These data confirm previous work in which a decrease in S100 level was shown in the distal stump of 3- and 6-month delayed repaired nerves.32 It is interesting to note that downregulation of S100 does not reflect a decrease in the relative number of Schwann cells. Therefore, we hypothesized that after chronic degeneration, Schwann cells would be impaired in their activities and characteristics, even after 6 months of regeneration. This hypothesis was also supported by the analysis of the NRG1/ErbB system. The mRNA expression of the soluble NRG1 isoform (Type I/II) was still strongly downregulated after nerve regeneration, even though its receptors were slightly upregulated (probably to compensate for the lack of ligand).

To the contrary, in the end-to-end–repaired median nerve, the soluble NRG1 expression level was similar to that in the healthy control nerve. At the protein level, the axonal transmembrane NRG1 Type III was still missing after delayed regeneration, even though axons partially regenerated, as shown by morphological and stereological analysis. Indeed, it has been demonstrated that axonal transmembrane NRG1 Type III is a rate-limiting factor for nerve remyelination in the early phases after injury, whereas at later stages other signaling pathways seem to compensate. This suggests that axonal NRG1 is not necessary for long-term nerve remyelination.11

Conclusions

This study demonstrates that the chronic degeneration of the distal nerve stump compromises nerve regeneration. Motor functional recovery, number, and size of regenerated myelinated fibers are reduced. This poor outcome might be explained by impaired Schwann cells (NRG1 and other Schwann cell markers are deregulated after delayed regeneration) that are not able to properly support nerve regeneration.

Our results support the view that soluble NRG1 could be a good candidate for improving peripheral nerve regeneration. Manipulating its expression (by overexpressing NRG1 in denervated Schwann cells) might lead to better results. Future studies are necessary to elucidate whether this strategy could be promising for improving the outcome after delayed nerve repair.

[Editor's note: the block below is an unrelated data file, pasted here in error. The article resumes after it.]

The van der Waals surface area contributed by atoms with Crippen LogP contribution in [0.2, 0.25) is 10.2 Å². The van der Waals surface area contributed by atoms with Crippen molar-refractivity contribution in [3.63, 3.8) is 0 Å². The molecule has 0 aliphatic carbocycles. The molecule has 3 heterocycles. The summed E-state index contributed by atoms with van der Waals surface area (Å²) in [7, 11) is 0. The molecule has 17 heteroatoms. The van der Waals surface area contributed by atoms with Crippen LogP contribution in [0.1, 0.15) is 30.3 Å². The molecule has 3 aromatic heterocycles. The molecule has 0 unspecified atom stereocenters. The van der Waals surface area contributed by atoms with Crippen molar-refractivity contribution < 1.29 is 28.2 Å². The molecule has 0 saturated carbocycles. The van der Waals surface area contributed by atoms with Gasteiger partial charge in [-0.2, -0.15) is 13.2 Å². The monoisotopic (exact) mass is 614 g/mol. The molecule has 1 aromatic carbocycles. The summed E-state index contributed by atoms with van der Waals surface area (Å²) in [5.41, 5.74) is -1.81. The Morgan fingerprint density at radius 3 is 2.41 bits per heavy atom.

Acknowledgments

This work was partially funded by the European Community's Seventh Framework Program (FP7-HEALTH-2011) under grant agreement no. 278612 (BIOHYBRID).

Disclosures

The authors report no conflict of interest concerning the materials or methods used in this study or the findings specified in this paper.

Author Contributions

Conception and design: Ronchi, Raimondo, Tos. Acquisition of data: Ronchi, Gambarotta, Fornasari, Pugliese, Cillino. Analysis and interpretation of data: Ronchi, Gambarotta, Fornasari. Drafting the article: Ronchi. Critically revising the article: Cillino, Gambarotta, Raimondo, Pugliese, Tos, Cordova, Moschella, Geuna. Reviewed submitted version of manuscript: all authors. Approved the final version of the manuscript on behalf of all authors: Ronchi. Statistical analysis: Ronchi, Gambarotta, Fornasari. Study supervision: Ronchi, Gambarotta, Geuna.

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    • Export Citation
  • 54

    Taveggia C, Feltri ML, Wrabetz L: Signals to promote myelin formation and repair. Nat Rev Neurol 6:276287, 2010

  • 55

    Triolo D, Dina G, Lorenzetti I, Malaguti M, Morana P, Del Carro U, : Loss of glial fibrillary acidic protein (GFAP) impairs Schwann cell proliferation and delays nerve regeneration after damage. J Cell Sci 119:39813993, 2006

    • Search Google Scholar
    • Export Citation
  • 56

    Wall JT, Xu J, Wang X: Human brain plasticity: an emerging view of the multiple substrates and mechanisms that cause cortical changes and related sensory dysfunctions after injuries of sensory inputs from the body. Brain Res Brain Res Rev 39:181215, 2002

    • Search Google Scholar
    • Export Citation
  • 57

    Willem M, Garratt AN, Novak B, Citron M, Kaufmann S, Rittger A, : Control of peripheral nerve myelination by the β-secretase BACE1. Science 314:664666, 2006

    • Search Google Scholar